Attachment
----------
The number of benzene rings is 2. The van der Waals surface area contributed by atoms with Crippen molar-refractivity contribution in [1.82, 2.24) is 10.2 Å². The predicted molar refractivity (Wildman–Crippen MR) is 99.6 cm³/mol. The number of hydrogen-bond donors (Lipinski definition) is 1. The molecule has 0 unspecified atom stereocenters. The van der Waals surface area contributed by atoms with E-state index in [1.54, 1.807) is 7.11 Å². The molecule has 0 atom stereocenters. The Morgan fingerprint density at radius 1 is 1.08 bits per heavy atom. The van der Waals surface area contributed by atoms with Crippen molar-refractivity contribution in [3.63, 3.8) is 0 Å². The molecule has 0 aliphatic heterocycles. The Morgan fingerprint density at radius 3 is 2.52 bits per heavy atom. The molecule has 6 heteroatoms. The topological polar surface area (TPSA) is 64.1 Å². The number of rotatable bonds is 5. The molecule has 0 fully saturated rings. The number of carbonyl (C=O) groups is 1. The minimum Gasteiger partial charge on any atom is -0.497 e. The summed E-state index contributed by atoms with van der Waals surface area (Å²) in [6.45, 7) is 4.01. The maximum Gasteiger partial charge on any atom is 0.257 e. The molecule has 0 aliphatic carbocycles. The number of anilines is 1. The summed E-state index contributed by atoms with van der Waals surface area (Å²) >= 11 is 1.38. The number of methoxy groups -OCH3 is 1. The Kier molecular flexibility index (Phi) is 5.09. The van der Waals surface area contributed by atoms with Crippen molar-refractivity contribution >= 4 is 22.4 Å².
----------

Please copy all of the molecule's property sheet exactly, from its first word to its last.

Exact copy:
The number of benzene rings is 2. The van der Waals surface area contributed by atoms with Crippen molar-refractivity contribution in [1.82, 2.24) is 10.2 Å². The predicted molar refractivity (Wildman–Crippen MR) is 99.6 cm³/mol. The number of hydrogen-bond donors (Lipinski definition) is 1. The molecule has 0 unspecified atom stereocenters. The van der Waals surface area contributed by atoms with E-state index in [1.54, 1.807) is 7.11 Å². The molecule has 0 atom stereocenters. The Morgan fingerprint density at radius 1 is 1.08 bits per heavy atom. The van der Waals surface area contributed by atoms with Crippen molar-refractivity contribution in [3.63, 3.8) is 0 Å². The molecule has 0 aliphatic heterocycles. The Morgan fingerprint density at radius 3 is 2.52 bits per heavy atom. The molecule has 6 heteroatoms. The topological polar surface area (TPSA) is 64.1 Å². The number of rotatable bonds is 5. The molecule has 0 fully saturated rings. The number of carbonyl (C=O) groups is 1. The minimum Gasteiger partial charge on any atom is -0.497 e. The summed E-state index contributed by atoms with van der Waals surface area (Å²) in [6.45, 7) is 4.01. The maximum Gasteiger partial charge on any atom is 0.257 e. The molecule has 0 aliphatic carbocycles. The number of anilines is 1. The summed E-state index contributed by atoms with van der Waals surface area (Å²) >= 11 is 1.38. The number of methoxy groups -OCH3 is 1. The Kier molecular flexibility index (Phi) is 5.09. The van der Waals surface area contributed by atoms with Crippen molar-refractivity contribution >= 4 is 22.4 Å².